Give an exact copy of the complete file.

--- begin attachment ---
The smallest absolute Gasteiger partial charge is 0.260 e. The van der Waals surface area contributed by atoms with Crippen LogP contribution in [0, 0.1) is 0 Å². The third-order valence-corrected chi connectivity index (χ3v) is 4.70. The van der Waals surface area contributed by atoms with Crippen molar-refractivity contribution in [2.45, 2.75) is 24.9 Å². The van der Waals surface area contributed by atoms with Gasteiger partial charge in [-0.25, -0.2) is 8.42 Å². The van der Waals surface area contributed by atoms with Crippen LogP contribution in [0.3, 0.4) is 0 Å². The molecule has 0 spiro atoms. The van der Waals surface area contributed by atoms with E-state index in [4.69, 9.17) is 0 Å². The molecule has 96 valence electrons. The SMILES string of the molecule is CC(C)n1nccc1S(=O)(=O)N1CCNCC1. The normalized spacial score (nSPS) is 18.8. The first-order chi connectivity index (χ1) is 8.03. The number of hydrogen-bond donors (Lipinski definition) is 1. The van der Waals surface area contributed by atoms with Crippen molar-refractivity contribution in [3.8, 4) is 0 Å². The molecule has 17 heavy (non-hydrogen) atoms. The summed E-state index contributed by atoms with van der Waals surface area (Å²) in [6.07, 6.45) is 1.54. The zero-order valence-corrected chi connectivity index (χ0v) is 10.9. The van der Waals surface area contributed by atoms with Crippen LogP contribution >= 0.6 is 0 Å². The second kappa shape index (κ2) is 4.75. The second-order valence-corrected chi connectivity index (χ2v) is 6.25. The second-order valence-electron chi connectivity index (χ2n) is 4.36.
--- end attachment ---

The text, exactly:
The smallest absolute Gasteiger partial charge is 0.260 e. The van der Waals surface area contributed by atoms with Crippen LogP contribution in [0, 0.1) is 0 Å². The third-order valence-corrected chi connectivity index (χ3v) is 4.70. The van der Waals surface area contributed by atoms with Crippen molar-refractivity contribution in [2.45, 2.75) is 24.9 Å². The van der Waals surface area contributed by atoms with Gasteiger partial charge in [-0.25, -0.2) is 8.42 Å². The van der Waals surface area contributed by atoms with Crippen LogP contribution in [0.3, 0.4) is 0 Å². The molecule has 0 spiro atoms. The van der Waals surface area contributed by atoms with E-state index in [4.69, 9.17) is 0 Å². The molecule has 96 valence electrons. The SMILES string of the molecule is CC(C)n1nccc1S(=O)(=O)N1CCNCC1. The normalized spacial score (nSPS) is 18.8. The first-order chi connectivity index (χ1) is 8.03. The number of hydrogen-bond donors (Lipinski definition) is 1. The van der Waals surface area contributed by atoms with Crippen molar-refractivity contribution in [3.8, 4) is 0 Å². The molecule has 17 heavy (non-hydrogen) atoms. The summed E-state index contributed by atoms with van der Waals surface area (Å²) in [6.07, 6.45) is 1.54. The zero-order valence-corrected chi connectivity index (χ0v) is 10.9. The van der Waals surface area contributed by atoms with Crippen LogP contribution >= 0.6 is 0 Å². The second kappa shape index (κ2) is 4.75. The second-order valence-corrected chi connectivity index (χ2v) is 6.25. The second-order valence-electron chi connectivity index (χ2n) is 4.36.